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Call Kurtis: Laptop Warranty Woes

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Kurtis Ming Kurtis Ming
Eight-time Emmy Award winner Kurtis Ming is CBS13's consumer...
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When you buy electronics stores often offer an extended warranty. When a Sacramento woman had to use her warranty, she never expected they’d keep her computer. It was time to call Kurtis Ming to investigate. She sent it in to be fixed, but the next thing she knew, they sent her a check. But she wants her laptop back. So where is it?

Walberta Hill got a great deal on the laptop on Black Friday of 2009.
“I think I waited for maybe like four hours or so,” recalls Walberta.
It paid off. She walked away with the $198 laptop. She also paid $60 for a two year extended warranty. That came in handy recently, when the touchpad stopped working. She filed a claim and the warranty company sent her a box to ship it out for repairs.

“There was never no saying of anything else but they’re going to fix it,” says Walberta.

So she was confused when she received a check for $215.33, the price of the laptop, plus tax. The check was dated a day before she sent off the laptop.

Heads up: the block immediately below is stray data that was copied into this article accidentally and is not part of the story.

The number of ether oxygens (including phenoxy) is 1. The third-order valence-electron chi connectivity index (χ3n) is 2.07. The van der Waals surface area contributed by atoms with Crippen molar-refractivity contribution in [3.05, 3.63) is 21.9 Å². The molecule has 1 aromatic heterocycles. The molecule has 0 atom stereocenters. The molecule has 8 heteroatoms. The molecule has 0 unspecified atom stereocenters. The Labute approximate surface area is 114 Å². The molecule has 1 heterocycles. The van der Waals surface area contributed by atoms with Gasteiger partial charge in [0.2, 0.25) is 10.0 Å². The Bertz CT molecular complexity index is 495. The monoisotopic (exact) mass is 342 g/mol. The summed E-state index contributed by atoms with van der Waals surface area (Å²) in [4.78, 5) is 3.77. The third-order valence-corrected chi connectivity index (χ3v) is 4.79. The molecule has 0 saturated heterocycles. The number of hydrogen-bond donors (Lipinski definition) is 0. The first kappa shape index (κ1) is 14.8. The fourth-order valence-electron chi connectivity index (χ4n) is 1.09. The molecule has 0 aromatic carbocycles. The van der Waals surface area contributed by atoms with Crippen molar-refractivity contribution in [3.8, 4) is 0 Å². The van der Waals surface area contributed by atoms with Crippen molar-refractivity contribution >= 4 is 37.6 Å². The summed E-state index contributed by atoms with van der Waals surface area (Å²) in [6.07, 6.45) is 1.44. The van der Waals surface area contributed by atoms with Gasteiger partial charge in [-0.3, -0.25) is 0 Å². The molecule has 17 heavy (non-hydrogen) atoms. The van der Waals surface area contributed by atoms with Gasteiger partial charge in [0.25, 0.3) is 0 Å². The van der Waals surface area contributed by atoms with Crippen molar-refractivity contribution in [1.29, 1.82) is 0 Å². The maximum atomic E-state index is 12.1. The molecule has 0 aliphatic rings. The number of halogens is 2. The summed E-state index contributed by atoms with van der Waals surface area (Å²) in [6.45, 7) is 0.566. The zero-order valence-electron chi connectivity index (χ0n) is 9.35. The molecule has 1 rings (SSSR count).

After a series of phone calls Walberta says Walmart called her back saying it was non-economic to fix her computer, so they cut her a check. But she doesn’t want the money because she says she won’t find a similar laptop that cheap.

“I just wanted my laptop back but by this time they’re telling me that it’s going to be hard to locate my laptop. Basically they don’t know where it’s at,” says Walberta.

All she had on her extended warranty was a paragraph at the bottom of her receipt saying she could get the full terms and conditions of her plan by calling or going online.

“Most people don’t get the terms and conditions of the warranty,” says Gary Almond, President of the Northeast California Better Business Bureau.

He says get the full wording of your extended warranty and read it.
“They’re going to either refund you, or replace it or repair it. And it’s always at their discretion. It’s not what the customer wants, it’s what they want,” says Almond.

If you don’t like what you read in the terms and conditions the state of California says if you cancel in writing within 30 days you can get your money back minus any claims paid.

So where is Walberta’s computer? We got in touch with Walmart. They never got back to us. But the company sent Walberta a brand new comparable laptop.

“I absolutely love it. It’s actually better than what I had in the first place,” says Walberta.

If you ever have a problem with an extended warranty on electronics you can complain to California’s Department of Consumer Affairs Bureau of Electronics and Appliance Repair:

http://www.bear.ca.gov/consumer/service_contracts.shtml

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